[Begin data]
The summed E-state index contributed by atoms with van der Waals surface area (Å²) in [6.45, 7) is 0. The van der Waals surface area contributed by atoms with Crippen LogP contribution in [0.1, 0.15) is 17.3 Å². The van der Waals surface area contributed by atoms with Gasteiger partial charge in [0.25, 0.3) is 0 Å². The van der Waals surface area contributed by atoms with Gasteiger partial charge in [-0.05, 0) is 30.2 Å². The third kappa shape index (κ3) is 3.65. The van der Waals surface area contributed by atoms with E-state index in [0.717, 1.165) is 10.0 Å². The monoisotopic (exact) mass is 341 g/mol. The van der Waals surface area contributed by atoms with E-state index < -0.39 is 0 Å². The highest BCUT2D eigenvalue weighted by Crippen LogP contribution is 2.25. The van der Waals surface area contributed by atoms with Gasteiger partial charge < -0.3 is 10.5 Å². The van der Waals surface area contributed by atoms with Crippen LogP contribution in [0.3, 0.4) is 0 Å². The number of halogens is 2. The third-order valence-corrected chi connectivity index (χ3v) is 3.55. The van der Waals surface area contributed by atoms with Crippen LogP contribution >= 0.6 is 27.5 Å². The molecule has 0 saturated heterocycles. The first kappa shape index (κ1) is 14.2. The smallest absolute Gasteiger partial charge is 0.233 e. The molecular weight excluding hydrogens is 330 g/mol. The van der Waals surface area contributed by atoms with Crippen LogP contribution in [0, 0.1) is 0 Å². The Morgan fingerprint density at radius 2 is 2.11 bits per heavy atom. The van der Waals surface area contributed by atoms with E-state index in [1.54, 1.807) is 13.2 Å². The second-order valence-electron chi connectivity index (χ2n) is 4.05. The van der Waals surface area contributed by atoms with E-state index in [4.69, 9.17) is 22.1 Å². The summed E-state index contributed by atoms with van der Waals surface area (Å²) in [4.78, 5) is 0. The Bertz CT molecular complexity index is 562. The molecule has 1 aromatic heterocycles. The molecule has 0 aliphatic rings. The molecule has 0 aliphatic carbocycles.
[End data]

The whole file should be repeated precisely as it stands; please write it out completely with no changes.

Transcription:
The summed E-state index contributed by atoms with van der Waals surface area (Å²) in [6.45, 7) is 0. The van der Waals surface area contributed by atoms with Crippen LogP contribution in [0.1, 0.15) is 17.3 Å². The van der Waals surface area contributed by atoms with Gasteiger partial charge in [0.25, 0.3) is 0 Å². The van der Waals surface area contributed by atoms with Gasteiger partial charge in [-0.05, 0) is 30.2 Å². The third kappa shape index (κ3) is 3.65. The van der Waals surface area contributed by atoms with E-state index in [0.717, 1.165) is 10.0 Å². The monoisotopic (exact) mass is 341 g/mol. The van der Waals surface area contributed by atoms with E-state index < -0.39 is 0 Å². The highest BCUT2D eigenvalue weighted by Crippen LogP contribution is 2.25. The van der Waals surface area contributed by atoms with Gasteiger partial charge < -0.3 is 10.5 Å². The van der Waals surface area contributed by atoms with Crippen LogP contribution in [0.3, 0.4) is 0 Å². The number of halogens is 2. The third-order valence-corrected chi connectivity index (χ3v) is 3.55. The van der Waals surface area contributed by atoms with Crippen LogP contribution >= 0.6 is 27.5 Å². The molecule has 0 saturated heterocycles. The first kappa shape index (κ1) is 14.2. The smallest absolute Gasteiger partial charge is 0.233 e. The molecular weight excluding hydrogens is 330 g/mol. The van der Waals surface area contributed by atoms with Crippen LogP contribution in [0, 0.1) is 0 Å². The Morgan fingerprint density at radius 2 is 2.11 bits per heavy atom. The van der Waals surface area contributed by atoms with E-state index in [1.54, 1.807) is 13.2 Å². The second-order valence-electron chi connectivity index (χ2n) is 4.05. The van der Waals surface area contributed by atoms with E-state index in [4.69, 9.17) is 22.1 Å². The summed E-state index contributed by atoms with van der Waals surface area (Å²) in [4.78, 5) is 0. The Bertz CT molecular complexity index is 562. The molecule has 1 aromatic heterocycles. The molecule has 0 aliphatic rings. The molecule has 0 aliphatic carbocycles.